Adventures of the Fly #2 (September 1959) “Tim O’Casey’s Wrecking Crew”, pencils by unidentified artist
If a young boy can be transformed into a fully costumed adult superhero with a magic ring, why not have a leprechaun as an opponent? Not strange enough? Well then give the leprechaun some giant robots to play with. The only thing missing in this delightful story is Jack Kirby. Too bad because I am sure Jack would have added his own personal touches and transformed it into a masterpiece.
Adventures of the Fly #2 (September 1959) “One of Our Skyscrapers is Missing” page 3, pencils by Al Williamson
Al Williamson was already a talented comic artist when he did “One of Our Skyscrapers is Missing” for this issue. And I have little doubt that he did this story. The various monsters that inhabit these pages all possess the Williamson touch. If Williamson was working from layouts, he took great liberties with them. His panel layouts are the most interesting ones found in either the Shield or the Fly. Further his artwork is far superior to the other artists working on the Archie superheroes that I have reviewed so far with the sole exception of Jack Kirby. That said the art for this story is really far below his best efforts. The work Al did for Race for the Moon the previous year was much superior.
Adventures of the Fly #2 (September 1959) “Sneak Attack”, pencils by Joe Simon
“Sneak Attack” is another of the pieces that generally get attributed to Jack Kirby but were actually drawn by Joe Simon. The reason for this misattribution is a credit to Joe’s skills at mimicking Jack’s style, often with the help of plenty of swipes. The pilot with the funny head gear was swiped from Kirby’s “Hot Box” (Foxhole #2). However it shows that Joe is not just copying Kirby as the head is in full frontal view instead of the 3/4 profile that Jack drew.
Adventures of the Fly #2 (September 1959) “Marco’s Eyes”, pencils by Jack Kirby
It is an old theme, but Kirby frequently returns to previous themes and improves upon them. In this case it is the idea of a stage performer using his power of hypnosis as a means of conducting crime. The earliest predecessor was probably an untitled story about sometimes called “Sando and Omar” from Captain America #1 (March 1941). “Marco’s Eyes” has some nice art and all in all a good effort, but certainly not among the better Simon and Kirby’s work. The double page splash is perhaps the weakest that S&K ever did. This is unfortunate since it is also the last the two would work on together.
Adventures of the Fly #2 (September 1959) “The Master of Junk-Ri-La”, pencils by Jack Kirby
While I would hardly call “The Master of Junk-Ri-La a masterpiece, it is a much better work than “Marco’s Eyes”. It does however contain some humor that might not be appreciated by many modern superhero fans used to bleaker tales. For instance the villain uses a giant fly swatter against the Fly.
The two stories in Adventures of the Fly #2 would be the last collaboration between Joe Simon and Jack Kirby for many years. The Jack Kirby Checklist includes “Muggy’s Masterpiece” from Adventures of the Fly #4 but that is clearly incorrect. Even the way the Archie superheroes were created made them more of a Simon effort than a Kirby one. Still the two had worked together in one form or another for a period of about 18 years. There may have been other comic book collaborations that were longer but there were none there were better. Or at least that is my opinion. But I may be biased; after all this is the Simon and Kirby Blog.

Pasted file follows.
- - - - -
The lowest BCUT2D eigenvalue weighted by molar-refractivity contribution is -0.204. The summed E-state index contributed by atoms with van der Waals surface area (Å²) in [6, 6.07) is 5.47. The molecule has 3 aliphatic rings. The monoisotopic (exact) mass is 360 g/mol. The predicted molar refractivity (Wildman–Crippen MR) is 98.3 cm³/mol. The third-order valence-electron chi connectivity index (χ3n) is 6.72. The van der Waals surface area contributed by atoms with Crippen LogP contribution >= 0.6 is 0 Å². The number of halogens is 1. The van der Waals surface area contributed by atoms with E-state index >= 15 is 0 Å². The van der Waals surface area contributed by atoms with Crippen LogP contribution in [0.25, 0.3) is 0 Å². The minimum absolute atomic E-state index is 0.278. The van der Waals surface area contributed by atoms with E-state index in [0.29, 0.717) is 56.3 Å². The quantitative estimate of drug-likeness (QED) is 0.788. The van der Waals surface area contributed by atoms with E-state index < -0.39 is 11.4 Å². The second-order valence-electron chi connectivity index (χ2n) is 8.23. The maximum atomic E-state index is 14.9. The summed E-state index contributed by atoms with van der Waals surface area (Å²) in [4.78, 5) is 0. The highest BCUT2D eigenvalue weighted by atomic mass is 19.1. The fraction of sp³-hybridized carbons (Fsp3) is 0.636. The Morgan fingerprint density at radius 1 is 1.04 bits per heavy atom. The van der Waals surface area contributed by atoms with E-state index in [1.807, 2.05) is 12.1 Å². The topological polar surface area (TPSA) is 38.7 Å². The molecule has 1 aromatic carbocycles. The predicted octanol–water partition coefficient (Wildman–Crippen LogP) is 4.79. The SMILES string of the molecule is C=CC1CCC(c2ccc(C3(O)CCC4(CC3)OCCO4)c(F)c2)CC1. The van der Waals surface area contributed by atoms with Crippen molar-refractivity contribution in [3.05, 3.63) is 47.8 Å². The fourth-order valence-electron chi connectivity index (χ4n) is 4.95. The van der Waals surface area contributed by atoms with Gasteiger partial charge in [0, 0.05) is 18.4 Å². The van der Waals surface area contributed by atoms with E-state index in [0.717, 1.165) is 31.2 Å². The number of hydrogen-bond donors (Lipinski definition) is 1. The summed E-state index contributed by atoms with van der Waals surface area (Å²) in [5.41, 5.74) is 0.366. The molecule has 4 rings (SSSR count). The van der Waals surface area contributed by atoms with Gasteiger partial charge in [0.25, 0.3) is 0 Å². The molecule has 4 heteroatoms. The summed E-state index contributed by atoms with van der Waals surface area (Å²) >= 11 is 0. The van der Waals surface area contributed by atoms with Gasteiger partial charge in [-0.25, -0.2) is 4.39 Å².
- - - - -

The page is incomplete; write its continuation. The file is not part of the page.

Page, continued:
Since this is Kirby’s last work on the Fly I thought I would briefly touch on the part that it played in the creation of Spider-Man. Others have written in great depths about this issue but here I will only provide a brief outline of the events. Joe Simon, C. C. Beck and Jack Oleck got together in 1953 or 1954 to create a new superhero. Initially the name Spiderman was considered and Joe even created a logo using that name, but in the end the character was called the Silver Spider. Joe took the initial artwork by Beck and pitched the idea to Harvey Comics but they declined to publish it. Years later Archie Comics approached Simon to create some new superheroes and Joe came up with a new Shield and the Fly. Joe retrieved Beck’s Silver Spider art work from Harvey and sent it off to Jack to use as reference when he drew most of the art for the initial issues published in 1959. In 1962 Stan Lee worked initially with Kirby to create Spider-Man but in the end turned to Steve Ditko to provide the art. The work that Kirby did on Spider-Man has never been published but Ditko later described Kirby’s version as looking like the Fly.
The main source of contention about the creation of Spider-Man concerns not so much the history as the interpretation of that history. The most common subject of disagreement is whether Stan Lee and Steve Ditko should be considered the joint creators or if Jack Kirby should be included as well. While I have provided a broad history behind the creation of Spider-Man that I believe most comic scholars would largely accept there are numerous details that scholars seem unable to agree on. Even as simple a concept as the term creator turns out to have very different meanings depending on who is using it. I will not try to advance my own opinion as to who should be credited for creating Spider-Man. I prefer to let each reader come to their own conclusions. But I find it incomprehensible how some insist on crediting Jack Kirby as a Spider-Man creator while excluding Joe Simon.